70-Million-Year-Old Dinosaur Is A New Species, And It’s Got Ridiculously Tiny Arms

70-Million-Year-Old Dinosaur Is A New Species, And It’s Got Ridiculously Tiny Arms

Behold, the tiny arms of a new species of abelisaurid dinosaur, Koleken inakayali. Retrieved from La Colonia Formation in Patagonia, it dates back 70 million years and has an impressively miniature set of arms. Think T. rex’s were mini? You ain’t seen nothing yet.

The new tiny-armed species looks similar to the iconic “meat bull” Carnotaurus, made famous from Jurassic World and that love scene in Prehistoric Planet. Koleken is different, however, both in having unique skull features and a small size, and lacking the frontal horns seen on Carnotaurus.

Where it stands up to the meat bull is in its ridiculously tiny arms, a common trait among the abelisaurids. Carnotaurus was an efficient predator that’s thought to have used its bizarre tiny arms and specially adapted shoulder girdle to twirl flashes of blue when trying to impress a mate, but we don’t yet know what Koleken used theirs for.

The partial Koleken skeleton retrieved from La Colonia Formation included several skull bones, almost all of its back bones, a complete hip, some tail bones, and two almost-complete legs. It’s not a bad haul considering that scientists recently described what might have been one of the largest animal ever to live from just a bit of jaw.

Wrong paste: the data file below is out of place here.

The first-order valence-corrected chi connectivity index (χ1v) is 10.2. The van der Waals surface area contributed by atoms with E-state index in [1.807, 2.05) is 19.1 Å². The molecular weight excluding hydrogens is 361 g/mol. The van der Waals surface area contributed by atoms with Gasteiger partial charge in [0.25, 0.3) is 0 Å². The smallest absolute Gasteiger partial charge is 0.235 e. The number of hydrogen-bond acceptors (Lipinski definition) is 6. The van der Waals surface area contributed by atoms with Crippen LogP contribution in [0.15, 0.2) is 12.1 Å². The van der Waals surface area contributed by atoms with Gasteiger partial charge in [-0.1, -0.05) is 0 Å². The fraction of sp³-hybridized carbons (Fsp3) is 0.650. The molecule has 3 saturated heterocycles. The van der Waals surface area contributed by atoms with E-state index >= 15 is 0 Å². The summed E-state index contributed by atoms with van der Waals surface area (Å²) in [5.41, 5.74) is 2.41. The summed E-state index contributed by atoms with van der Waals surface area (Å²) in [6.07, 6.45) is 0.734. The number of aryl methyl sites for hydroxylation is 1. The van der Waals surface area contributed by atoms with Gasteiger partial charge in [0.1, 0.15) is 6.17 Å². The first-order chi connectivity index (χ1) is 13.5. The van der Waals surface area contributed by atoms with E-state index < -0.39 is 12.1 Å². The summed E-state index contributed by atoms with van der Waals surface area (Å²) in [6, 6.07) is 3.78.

The new species name is derived from the language of the Tehuelche people of Central Patagonia, with Inakayal being the name of one of the last Tehuelche leaders. It lived around 70 million years ago, putting it in the same timeline as the miniature titanosaur Titanomachya gimenezi that was announced last month.

The discoveries were unearthed as part of a project looking into the end of the “age of dinosaurs” in Patagonia, which is funded by the National Geographic Society. The project is focusing on the last 15 million years of the Cretaceous Period, a period of geological time that’s historically been better studied in northern locales.

The partial Koleken inakayali skeleton retrieved in Patagonia.

The partial Koleken inakayali skeleton retrieved in Patagonia.

Image credit: © Gabriel Lio

Already, the project is providing insights into the landscape of dinosaurs in Patagonia during the Late Cretaceous Epoch, and this discovery adds to the argument that La Colonia Formation is of global significance as a dinosaur-bearing rock.

“This finding sheds light on the diversity of abelisaurid theropods in Patagonia right before the mass extinction event,” said Explorer Diego Pol in a statement emailed to IFLScience. “Our study also analyzes the evolution of abelisaurids and their relatives through time, and identifies pulses of accelerated rates of skull evolution in the Early Cretaceous. It expands what we know about abelisaurids living in this area during the Cretaceous Period and shows that they were more diverse than previously understood.”

The study is published in the journal Cladistics.

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